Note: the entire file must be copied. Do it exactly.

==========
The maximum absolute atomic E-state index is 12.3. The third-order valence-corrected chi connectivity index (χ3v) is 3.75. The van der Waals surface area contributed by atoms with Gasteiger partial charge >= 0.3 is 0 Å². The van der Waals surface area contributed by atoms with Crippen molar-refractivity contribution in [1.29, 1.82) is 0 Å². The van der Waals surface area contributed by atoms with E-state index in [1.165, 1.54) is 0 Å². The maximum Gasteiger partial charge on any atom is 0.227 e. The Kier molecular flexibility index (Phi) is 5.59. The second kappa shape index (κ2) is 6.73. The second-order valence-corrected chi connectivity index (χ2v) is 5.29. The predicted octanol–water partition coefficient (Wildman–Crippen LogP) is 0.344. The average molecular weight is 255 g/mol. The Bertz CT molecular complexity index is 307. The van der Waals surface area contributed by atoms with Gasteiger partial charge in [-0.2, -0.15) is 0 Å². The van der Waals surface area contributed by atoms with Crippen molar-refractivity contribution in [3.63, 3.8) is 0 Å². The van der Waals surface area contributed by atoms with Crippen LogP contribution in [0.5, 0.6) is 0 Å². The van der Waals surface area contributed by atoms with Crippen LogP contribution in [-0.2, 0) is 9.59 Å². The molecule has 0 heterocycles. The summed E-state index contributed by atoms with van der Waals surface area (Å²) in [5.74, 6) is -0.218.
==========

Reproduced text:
The maximum absolute atomic E-state index is 12.3. The third-order valence-corrected chi connectivity index (χ3v) is 3.75. The van der Waals surface area contributed by atoms with Gasteiger partial charge >= 0.3 is 0 Å². The van der Waals surface area contributed by atoms with Crippen molar-refractivity contribution in [1.29, 1.82) is 0 Å². The van der Waals surface area contributed by atoms with E-state index in [1.165, 1.54) is 0 Å². The maximum Gasteiger partial charge on any atom is 0.227 e. The Kier molecular flexibility index (Phi) is 5.59. The second kappa shape index (κ2) is 6.73. The second-order valence-corrected chi connectivity index (χ2v) is 5.29. The predicted octanol–water partition coefficient (Wildman–Crippen LogP) is 0.344. The average molecular weight is 255 g/mol. The Bertz CT molecular complexity index is 307. The van der Waals surface area contributed by atoms with Gasteiger partial charge in [-0.2, -0.15) is 0 Å². The van der Waals surface area contributed by atoms with Crippen molar-refractivity contribution in [3.63, 3.8) is 0 Å². The van der Waals surface area contributed by atoms with Crippen LogP contribution in [0.5, 0.6) is 0 Å². The van der Waals surface area contributed by atoms with Crippen LogP contribution in [-0.2, 0) is 9.59 Å². The molecule has 0 heterocycles. The summed E-state index contributed by atoms with van der Waals surface area (Å²) in [5.74, 6) is -0.218.